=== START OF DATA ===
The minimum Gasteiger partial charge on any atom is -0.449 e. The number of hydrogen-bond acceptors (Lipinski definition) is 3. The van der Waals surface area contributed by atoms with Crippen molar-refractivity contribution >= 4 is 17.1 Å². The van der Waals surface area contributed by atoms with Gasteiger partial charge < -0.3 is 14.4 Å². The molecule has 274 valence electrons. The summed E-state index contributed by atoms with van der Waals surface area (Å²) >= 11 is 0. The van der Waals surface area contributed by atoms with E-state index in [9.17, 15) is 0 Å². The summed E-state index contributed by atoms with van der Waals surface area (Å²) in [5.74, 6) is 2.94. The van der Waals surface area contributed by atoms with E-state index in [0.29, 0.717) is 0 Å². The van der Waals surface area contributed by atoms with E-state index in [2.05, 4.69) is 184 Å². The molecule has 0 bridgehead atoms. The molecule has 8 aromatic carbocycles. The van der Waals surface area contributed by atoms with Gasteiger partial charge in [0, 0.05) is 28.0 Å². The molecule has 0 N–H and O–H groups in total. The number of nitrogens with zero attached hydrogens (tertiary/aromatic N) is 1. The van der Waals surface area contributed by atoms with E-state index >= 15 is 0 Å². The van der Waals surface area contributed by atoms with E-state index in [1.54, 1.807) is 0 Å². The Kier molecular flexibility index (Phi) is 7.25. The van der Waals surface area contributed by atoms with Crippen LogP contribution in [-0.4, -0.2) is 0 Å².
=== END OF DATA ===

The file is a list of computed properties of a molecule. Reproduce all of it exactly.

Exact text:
The minimum Gasteiger partial charge on any atom is -0.449 e. The number of hydrogen-bond acceptors (Lipinski definition) is 3. The van der Waals surface area contributed by atoms with Crippen molar-refractivity contribution >= 4 is 17.1 Å². The van der Waals surface area contributed by atoms with Gasteiger partial charge < -0.3 is 14.4 Å². The molecule has 274 valence electrons. The summed E-state index contributed by atoms with van der Waals surface area (Å²) >= 11 is 0. The van der Waals surface area contributed by atoms with E-state index in [9.17, 15) is 0 Å². The summed E-state index contributed by atoms with van der Waals surface area (Å²) in [5.74, 6) is 2.94. The van der Waals surface area contributed by atoms with E-state index in [0.29, 0.717) is 0 Å². The van der Waals surface area contributed by atoms with E-state index in [2.05, 4.69) is 184 Å². The molecule has 0 bridgehead atoms. The molecule has 8 aromatic carbocycles. The van der Waals surface area contributed by atoms with Gasteiger partial charge in [0, 0.05) is 28.0 Å². The molecule has 0 N–H and O–H groups in total. The number of nitrogens with zero attached hydrogens (tertiary/aromatic N) is 1. The van der Waals surface area contributed by atoms with E-state index >= 15 is 0 Å². The van der Waals surface area contributed by atoms with E-state index in [1.54, 1.807) is 0 Å². The Kier molecular flexibility index (Phi) is 7.25. The van der Waals surface area contributed by atoms with Crippen LogP contribution in [-0.4, -0.2) is 0 Å².